So the media has been going ape over Chris Sutton’s recent barbs about how the signing of Ryan Kent was out of pure desperation, but while the sudden expenditure was maybe a touch out of the blue, true, the acquisition of the player in question was 100% consistent with Rangers’ summer-long plans.
Indeed, if any signing was out of desperation or ‘resignation’ it was sadly Brandon Barker, whose recruitment was made on the basis of the apparent failure to bring in the Liverpool man.
But let’s look at Sutton’s claim for a second:
Desperation? Really? The player we’d sought permanently for the better part of 12 months was a ‘panic buy’ – does that make sense to anyone?
Steven Gerrard had made it abundantly clear he wanted Ryan Kent back, from as early as around November 2018. He didn’t care if it was a loan or permanent, he wanted the winger in Rangers colours for longer than that one season.
That is consistent. To suggest Kent’s eventual acquisition was a panic buy out of desperation is ridiculous.
Yes, we concede the result against Celtic might have had a part to play, but we also acknowledge the ‘winger’ theory about that match (we’ll cover that later) and that Kent’s signing was definitely a reaction to the outcome.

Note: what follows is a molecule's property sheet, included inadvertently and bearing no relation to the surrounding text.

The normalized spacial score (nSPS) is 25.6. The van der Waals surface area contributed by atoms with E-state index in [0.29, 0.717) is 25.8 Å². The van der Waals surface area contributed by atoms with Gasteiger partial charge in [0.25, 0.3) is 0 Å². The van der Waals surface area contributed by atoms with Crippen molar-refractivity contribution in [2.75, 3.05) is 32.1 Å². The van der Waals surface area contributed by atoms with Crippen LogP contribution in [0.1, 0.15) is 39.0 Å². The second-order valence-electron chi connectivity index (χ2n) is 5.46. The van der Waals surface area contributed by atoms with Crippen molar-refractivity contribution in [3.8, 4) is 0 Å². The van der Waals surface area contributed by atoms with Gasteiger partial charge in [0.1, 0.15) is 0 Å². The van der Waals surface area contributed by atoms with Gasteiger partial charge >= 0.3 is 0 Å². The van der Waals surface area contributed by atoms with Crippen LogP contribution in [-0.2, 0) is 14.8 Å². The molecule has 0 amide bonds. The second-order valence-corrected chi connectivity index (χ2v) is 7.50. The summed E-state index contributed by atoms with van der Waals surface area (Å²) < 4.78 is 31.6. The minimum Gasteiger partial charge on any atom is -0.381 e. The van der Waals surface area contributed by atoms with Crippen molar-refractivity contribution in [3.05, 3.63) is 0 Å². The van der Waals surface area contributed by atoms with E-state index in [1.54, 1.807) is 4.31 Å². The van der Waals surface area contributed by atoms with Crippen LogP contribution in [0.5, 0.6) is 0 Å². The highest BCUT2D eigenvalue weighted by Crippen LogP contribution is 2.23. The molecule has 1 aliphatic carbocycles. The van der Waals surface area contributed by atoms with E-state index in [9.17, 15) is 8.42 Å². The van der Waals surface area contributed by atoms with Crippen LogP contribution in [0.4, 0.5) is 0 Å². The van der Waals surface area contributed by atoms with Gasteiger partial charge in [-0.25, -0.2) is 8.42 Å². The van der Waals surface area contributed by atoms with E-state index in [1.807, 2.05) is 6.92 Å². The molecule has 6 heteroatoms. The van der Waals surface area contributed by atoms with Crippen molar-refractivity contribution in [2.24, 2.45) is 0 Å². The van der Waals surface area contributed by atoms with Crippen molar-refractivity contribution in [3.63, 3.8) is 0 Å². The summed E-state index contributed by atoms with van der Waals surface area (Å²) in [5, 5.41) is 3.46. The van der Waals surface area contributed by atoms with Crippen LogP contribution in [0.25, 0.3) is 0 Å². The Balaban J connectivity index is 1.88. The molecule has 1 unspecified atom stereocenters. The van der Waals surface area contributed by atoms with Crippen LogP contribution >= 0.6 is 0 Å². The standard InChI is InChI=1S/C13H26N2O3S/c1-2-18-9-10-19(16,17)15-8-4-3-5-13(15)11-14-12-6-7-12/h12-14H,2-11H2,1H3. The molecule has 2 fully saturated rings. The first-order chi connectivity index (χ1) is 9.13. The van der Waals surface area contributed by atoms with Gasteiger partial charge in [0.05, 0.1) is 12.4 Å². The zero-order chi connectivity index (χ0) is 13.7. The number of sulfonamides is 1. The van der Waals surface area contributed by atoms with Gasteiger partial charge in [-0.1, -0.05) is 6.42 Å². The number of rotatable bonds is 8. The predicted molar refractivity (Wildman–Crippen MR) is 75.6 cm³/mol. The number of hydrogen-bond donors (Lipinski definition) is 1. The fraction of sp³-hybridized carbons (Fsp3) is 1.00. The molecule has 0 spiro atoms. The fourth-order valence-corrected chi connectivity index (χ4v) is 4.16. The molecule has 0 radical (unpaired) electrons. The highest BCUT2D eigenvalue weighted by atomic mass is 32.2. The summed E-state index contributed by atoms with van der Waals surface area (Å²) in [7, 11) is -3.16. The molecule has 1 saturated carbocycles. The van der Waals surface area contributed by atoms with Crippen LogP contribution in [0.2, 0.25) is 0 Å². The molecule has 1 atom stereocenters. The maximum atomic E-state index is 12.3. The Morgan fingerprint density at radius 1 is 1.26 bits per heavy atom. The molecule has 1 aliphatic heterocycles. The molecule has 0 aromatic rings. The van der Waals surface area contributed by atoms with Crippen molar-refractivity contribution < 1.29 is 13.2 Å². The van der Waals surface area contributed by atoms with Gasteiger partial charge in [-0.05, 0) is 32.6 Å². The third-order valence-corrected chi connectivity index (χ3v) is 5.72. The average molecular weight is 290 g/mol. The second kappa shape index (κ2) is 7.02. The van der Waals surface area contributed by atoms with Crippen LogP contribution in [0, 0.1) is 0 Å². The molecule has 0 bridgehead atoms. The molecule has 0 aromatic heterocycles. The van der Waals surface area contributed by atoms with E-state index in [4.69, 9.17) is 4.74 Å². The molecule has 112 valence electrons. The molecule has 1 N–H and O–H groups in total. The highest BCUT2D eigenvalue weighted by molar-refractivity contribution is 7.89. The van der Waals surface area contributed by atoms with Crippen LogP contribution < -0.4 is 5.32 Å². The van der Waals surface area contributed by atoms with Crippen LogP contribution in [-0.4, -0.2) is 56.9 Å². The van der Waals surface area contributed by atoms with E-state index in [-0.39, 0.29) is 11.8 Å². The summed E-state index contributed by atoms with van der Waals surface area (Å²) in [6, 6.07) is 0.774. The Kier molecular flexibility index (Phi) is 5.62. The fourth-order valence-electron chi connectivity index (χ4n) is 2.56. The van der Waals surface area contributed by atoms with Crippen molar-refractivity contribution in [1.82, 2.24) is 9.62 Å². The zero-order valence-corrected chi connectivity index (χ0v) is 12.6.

But the reality is this is not a 36-year old washed-up veteran who was brought in after we lost to Celtic as some kind of morale boost – this was Rangers’ number one target the whole summer and longer. So, no Chris, this wasn’t a panic buy at all.
That said, Brandon Barker was. There. We said it. We have nothing against the speedy winger, and he did absolutely kill James Tavernier under previous management, but no one would have expected, or wanted, Rangers to make a move to sign him permanently.
But with Kent dead in the water, what else could Steven Gerrard do? We had Jordan Jones and no one else was regarded as first-team first-pick. Murphy frozen out, Middleton not ready, Ojo fundamentally a right winger etc etc. Rangers needed another quality player in that slot, and with an apparent failure to get Kent, Barker was, and we don’t mean this as insultingly as it sounds – ‘sloppy seconds’.
He was the plan C and his arrival was greeted with only six words from almost every fan:
‘That’s the Kent deal dead then.’
No, Sutton is partially right to have called a left winger signing this summer a panic buy out of desperation (or resignation) but he picked the wrong one.